Evaluation of the applicability of four different radon measurement techniques for monitoring CO2 storage sites Journal Article uri icon

DCO ID 11121/9829-6577-5607-7015-CC

year of publication

  • 2015


  • Four different techniques for measuring radon activity in soil gases were analyzed in the natural analogue of Campo de Calatrava, Spain, to study its application in superficial monitoring of CO2 storage sites. The following methods were applied: (i) alpha spectroscopy monitors (SARAD, model RTM-2100), (ii) pulse ionization chamber detector (RADON v.o.s. model RM-2), (iii) solid-state nuclear track (CR-39) detectors and (iv) Lucas cell detectors (EDA model RD-200). Measurement protocols and selection criteria were defined according to the different phases of a CCS project, i.e., pre-injection, injection and post-injection.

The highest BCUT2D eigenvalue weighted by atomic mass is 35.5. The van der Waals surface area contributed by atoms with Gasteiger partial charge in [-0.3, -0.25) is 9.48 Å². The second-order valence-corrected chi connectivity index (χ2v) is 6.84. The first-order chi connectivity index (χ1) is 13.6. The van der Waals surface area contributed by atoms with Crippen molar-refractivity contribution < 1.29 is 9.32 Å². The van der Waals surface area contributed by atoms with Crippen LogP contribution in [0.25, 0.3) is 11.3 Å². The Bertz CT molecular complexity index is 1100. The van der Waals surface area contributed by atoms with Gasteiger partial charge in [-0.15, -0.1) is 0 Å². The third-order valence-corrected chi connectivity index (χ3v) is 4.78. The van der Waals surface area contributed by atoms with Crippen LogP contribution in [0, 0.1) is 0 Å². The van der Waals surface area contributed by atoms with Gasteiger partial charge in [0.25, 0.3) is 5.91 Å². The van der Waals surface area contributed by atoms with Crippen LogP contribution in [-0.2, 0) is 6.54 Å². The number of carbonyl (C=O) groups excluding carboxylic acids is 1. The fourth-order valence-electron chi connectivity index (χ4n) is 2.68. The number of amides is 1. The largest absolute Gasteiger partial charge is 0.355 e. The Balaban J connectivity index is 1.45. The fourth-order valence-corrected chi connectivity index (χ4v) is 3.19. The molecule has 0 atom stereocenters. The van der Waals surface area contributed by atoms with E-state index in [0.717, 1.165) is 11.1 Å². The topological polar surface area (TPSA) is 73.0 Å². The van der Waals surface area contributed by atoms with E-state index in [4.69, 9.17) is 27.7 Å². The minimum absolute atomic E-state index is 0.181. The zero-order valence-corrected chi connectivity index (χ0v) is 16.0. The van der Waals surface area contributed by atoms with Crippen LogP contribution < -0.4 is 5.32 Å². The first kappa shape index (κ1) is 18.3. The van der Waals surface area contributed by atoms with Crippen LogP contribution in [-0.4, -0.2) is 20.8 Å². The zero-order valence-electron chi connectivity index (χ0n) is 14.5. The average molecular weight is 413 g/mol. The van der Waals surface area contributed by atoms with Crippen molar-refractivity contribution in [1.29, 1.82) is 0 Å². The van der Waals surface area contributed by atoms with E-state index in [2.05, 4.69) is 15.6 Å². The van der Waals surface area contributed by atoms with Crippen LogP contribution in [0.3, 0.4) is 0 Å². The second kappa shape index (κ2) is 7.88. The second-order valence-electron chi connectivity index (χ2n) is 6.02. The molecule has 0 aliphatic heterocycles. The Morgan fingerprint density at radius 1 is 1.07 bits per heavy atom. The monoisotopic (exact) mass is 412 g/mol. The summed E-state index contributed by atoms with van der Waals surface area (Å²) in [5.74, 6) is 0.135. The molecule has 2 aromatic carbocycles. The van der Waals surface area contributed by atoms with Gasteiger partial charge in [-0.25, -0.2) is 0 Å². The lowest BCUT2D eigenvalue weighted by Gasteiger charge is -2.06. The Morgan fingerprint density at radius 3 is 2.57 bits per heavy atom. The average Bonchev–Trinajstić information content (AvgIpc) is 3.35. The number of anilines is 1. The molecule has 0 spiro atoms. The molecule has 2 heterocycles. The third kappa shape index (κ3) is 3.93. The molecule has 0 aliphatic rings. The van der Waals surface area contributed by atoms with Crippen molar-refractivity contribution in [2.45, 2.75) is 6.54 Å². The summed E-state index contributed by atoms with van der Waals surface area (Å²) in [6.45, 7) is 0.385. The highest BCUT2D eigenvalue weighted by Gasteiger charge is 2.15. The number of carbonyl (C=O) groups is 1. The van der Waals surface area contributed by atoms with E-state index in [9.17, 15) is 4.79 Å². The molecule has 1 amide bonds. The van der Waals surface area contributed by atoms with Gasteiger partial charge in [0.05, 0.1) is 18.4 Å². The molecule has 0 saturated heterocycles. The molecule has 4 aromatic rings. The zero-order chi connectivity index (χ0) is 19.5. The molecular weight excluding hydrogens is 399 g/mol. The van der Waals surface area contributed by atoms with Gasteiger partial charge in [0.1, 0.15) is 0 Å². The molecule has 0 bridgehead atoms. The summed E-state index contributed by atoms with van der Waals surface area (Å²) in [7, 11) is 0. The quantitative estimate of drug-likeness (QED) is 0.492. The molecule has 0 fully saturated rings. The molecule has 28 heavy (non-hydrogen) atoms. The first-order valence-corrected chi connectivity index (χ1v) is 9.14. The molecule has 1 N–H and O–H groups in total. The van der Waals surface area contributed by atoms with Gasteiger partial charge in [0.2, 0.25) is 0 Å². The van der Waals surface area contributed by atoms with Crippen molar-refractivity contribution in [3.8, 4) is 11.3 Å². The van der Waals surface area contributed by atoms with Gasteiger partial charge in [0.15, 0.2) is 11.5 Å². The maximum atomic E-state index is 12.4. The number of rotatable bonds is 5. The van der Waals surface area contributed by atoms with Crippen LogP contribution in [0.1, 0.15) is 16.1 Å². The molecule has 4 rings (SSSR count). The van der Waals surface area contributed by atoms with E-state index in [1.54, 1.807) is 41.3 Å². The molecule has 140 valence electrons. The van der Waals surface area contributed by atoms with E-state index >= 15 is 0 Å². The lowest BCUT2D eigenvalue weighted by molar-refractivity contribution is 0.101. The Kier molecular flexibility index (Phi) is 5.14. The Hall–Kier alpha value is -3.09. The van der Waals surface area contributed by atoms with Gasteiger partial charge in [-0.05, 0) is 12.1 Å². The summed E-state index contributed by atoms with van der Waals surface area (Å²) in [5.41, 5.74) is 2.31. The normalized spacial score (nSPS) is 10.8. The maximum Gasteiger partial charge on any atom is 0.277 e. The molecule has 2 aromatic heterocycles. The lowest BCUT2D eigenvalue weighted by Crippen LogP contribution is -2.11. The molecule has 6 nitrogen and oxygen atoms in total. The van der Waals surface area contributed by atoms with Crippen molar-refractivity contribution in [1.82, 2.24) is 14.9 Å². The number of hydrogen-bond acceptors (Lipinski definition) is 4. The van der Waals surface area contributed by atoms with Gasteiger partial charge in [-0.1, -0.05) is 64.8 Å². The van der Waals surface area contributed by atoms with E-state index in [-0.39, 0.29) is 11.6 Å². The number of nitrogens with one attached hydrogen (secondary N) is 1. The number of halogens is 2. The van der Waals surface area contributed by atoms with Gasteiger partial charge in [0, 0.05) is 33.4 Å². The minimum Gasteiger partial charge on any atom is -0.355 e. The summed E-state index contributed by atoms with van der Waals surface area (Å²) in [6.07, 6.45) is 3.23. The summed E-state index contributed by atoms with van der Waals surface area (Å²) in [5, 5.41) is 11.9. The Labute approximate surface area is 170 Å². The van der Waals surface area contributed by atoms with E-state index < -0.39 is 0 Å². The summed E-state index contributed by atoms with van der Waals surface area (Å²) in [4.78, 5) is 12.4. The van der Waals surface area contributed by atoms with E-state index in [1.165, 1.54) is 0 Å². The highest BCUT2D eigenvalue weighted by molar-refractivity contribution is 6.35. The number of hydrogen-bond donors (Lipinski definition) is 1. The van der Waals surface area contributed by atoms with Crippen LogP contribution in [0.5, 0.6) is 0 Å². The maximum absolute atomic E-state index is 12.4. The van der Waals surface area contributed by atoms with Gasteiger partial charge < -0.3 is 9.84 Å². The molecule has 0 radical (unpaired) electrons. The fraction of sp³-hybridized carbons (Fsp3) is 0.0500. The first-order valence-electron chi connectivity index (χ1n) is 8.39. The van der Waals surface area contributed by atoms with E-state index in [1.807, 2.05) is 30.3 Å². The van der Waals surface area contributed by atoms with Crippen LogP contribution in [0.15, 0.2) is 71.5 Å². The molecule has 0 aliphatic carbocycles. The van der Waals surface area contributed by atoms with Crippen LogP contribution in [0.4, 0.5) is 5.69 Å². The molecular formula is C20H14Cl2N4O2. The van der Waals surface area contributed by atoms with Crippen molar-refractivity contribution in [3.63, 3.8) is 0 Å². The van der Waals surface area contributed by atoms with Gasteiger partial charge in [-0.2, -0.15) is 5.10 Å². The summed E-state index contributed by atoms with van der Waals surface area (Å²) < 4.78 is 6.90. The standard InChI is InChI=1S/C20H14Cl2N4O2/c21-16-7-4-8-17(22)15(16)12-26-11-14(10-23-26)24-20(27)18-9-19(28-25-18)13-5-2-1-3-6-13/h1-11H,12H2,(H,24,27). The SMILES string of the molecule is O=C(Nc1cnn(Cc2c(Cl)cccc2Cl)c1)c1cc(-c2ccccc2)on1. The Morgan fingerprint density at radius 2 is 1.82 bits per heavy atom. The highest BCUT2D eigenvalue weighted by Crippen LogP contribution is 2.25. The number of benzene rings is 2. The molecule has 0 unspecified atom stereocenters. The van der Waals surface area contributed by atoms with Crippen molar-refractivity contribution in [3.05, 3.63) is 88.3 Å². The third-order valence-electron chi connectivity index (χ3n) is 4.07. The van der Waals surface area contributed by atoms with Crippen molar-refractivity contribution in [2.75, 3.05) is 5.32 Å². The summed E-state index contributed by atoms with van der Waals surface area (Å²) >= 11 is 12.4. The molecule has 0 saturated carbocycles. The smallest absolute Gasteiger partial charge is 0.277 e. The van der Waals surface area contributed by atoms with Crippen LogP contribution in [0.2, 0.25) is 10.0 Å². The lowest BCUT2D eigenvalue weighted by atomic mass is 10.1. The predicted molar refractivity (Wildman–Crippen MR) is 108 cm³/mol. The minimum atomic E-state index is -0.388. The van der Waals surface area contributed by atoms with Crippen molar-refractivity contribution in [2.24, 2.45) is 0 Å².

Radon measurements and CO2 fluxes were determined at 36 points around a natural CO2 leak. The concentrations of 222Rn in the soil gases by ionization chamber detectors (RM-2) and alpha spectrometry monitors (SARAD RTM-2100) showed consistent data, whereas passive detectors (CR-39) did not produce realistic 222Rn activity values although anomalous concentrations related to the CO2 leak were recognized. This implies that the latter can be used to create a control grid to estimate whether an increase of radon concentration due to a possible CO2 leak occurs. The Lucas cell (EDA RD-200) produced the greatest analytical uncertainty and, in the present configuration, this method appears the least appropriate for monitoring CO2 storage sites.